See Infra

Digging at the confluence of culture and everything else

Tag Archives: parenthood

Best Interests

A friend linked me to the Judgement of the court in the Alife Evans case. It is an extraordinary piece of writing and done with diligent care. You should read it. For those of you not aware, Alife Evans was a terminally ill toddler, now passed, whose parents wanted to keep him on life support and transported to a Roman hospital for further last ditch treatment. The case is difficult and has affected people profoundly, because at the heart of it lies the key question about how we value life in the face of choice and choice in the face of death.

To many of us, it seems like the question should be simple: if he’s going to die anyway and someone is willing to pay for it, why not just let the parent’s try? What is the cost? Dignity? Alfie’s Guardian ad litem “stated that in her view Alfieā€™s life now lacks dignity and his best interests can only be met by withdrawing ventilation.” (Paragraph 54). Dignity is a bugaboo that stands in more for the discomfort of the viewer than the suffering of the patient. And so Justice Hayden dispatched that easily. He visited Alfie’s room and seeing him surrounded by loving relatives, gifts from supporters, and dedicated medical professionals found that Alfie lied in “an environment which inherently conveys dignity to Alfie himself. In my judgment his life has true dignity” (Paragraph 56). So no, not dignity.

Yet there was perhaps, a real and horrifying cost. In paragraph 45 Justice Hayden discusses a note given to medical experts by Dr. Hubner claiming that Alfie Evans could be transported to the hospital in Rome. It turns out Dr. Hubner lied to get into the hospital, lied about having read the evidence, and prescribed a treatment plan that was contraindicated by Alfie’s medical history. Justice Hayden was unimpressed:

“I am at a loss to know quite why Dr Hubner fell so far below the standards expected of his profession. I am constrained to say that he has failed the parents, the Court but most importantly, Alfie. Mr Mylonas makes the point that he seemed not to recognise the extent and significance of his shortcomings in his evidence. I agree.”

This is the immediate and real cost of continuing treatment for Alfie Evans that many people, myself included, could not see. A seizure while flying in the hands of incompetent medical care, a painful end, inflicted on a child and those he loves in transit to his last hope.

But Justice Hayden did not rely simply on that, and neither shall we. For this is an argument about what the best interests of a child are and who gets to decide that. Hayden relied in part on guidance from The Royal College of Paediatrics and Child Health quoted in paragraph 46. I have excerpted the salient bits here:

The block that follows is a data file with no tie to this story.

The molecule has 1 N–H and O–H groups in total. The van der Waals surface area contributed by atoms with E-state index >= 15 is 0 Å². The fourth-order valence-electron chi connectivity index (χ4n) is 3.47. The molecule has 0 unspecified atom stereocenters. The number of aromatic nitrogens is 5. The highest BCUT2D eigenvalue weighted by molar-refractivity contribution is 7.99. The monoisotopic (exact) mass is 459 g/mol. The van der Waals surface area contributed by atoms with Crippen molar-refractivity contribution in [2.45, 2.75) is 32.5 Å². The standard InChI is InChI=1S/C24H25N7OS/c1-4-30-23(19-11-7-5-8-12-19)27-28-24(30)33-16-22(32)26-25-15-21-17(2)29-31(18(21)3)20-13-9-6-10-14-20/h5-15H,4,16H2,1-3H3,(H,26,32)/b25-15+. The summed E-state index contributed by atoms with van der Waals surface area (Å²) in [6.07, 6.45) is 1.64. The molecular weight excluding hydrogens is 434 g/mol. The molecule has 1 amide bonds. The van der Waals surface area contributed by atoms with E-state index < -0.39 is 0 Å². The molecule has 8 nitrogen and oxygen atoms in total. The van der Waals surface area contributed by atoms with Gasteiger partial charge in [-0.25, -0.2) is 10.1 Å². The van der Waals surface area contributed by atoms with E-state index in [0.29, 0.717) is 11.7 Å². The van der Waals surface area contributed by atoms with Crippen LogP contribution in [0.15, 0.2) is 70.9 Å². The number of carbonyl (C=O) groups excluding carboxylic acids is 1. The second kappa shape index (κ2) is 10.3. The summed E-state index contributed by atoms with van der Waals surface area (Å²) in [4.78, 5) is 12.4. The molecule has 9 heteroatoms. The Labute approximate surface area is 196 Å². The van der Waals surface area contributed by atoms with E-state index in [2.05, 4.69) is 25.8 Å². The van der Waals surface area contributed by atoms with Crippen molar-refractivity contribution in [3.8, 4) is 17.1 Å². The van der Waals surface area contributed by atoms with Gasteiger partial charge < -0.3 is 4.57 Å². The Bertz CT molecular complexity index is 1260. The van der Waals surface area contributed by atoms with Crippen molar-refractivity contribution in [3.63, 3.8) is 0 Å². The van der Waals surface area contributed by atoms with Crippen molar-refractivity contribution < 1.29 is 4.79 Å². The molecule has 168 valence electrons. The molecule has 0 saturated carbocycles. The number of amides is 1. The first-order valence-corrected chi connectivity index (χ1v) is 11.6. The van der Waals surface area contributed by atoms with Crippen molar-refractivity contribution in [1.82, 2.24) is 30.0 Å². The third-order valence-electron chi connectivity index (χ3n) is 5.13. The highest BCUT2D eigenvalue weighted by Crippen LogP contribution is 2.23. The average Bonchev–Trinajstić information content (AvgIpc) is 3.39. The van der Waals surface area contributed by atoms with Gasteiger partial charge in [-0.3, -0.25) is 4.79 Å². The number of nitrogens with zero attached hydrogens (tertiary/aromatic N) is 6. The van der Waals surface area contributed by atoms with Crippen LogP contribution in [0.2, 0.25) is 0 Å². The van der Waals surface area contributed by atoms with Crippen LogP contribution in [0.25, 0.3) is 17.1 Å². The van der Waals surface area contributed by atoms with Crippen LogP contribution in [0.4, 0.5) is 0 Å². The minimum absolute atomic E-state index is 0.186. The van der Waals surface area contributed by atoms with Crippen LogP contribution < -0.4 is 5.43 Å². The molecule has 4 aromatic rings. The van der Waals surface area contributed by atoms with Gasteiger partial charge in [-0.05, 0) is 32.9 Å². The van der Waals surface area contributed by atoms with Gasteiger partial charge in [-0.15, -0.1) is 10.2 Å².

II When life is limited in quality […] the severity of the child’s condition is such that it is difficult or impossible for them to […] enjoy the benefits that continued life brings. […] Even in the absence of demonstrable pain or suffering, continuation of LST may not be in their best interests because it cannot provide overall benefit to them. […] It is important, here as elsewhere, that due account of parental views wishes and preferences is taken and due regard given to the acute clinical situation in the context of the child’s overall situation.

And here we find the crux of the problem. The conflation of best interests with quality of life. Not only quality of life, but the notion you have to prove some positive amount of quality of life, not merely the absence of a threat to it. Quality of life is a tricky thing and we see wildly different understandings of quality of life in children and adults and we should value them all. And one of the ways we do this is by allowing parents to raise their children to seek a high quality life as they understand it. It is a core values question and not one we can ever outsource to professionals, medical or otherwise. So long as the law demands that we assume that the best interests of a child are to expire rather than risk treatment. Justice Hayden made the correct judgement. But the law is wrong to do so. We – as a society and mediated through our laws – allow adults to cling to life, even futilely, even if we think they would be better going gently into the night. We do not dictate when their life is insufficiently qualified to be considered worth living, they do. We do force people to prove an upside to them being alive a bit longer. We should encourage each other to ask these questions – I know I do not want to be the sort who lives just for the sake of not being dead. But that question is the province of the individual.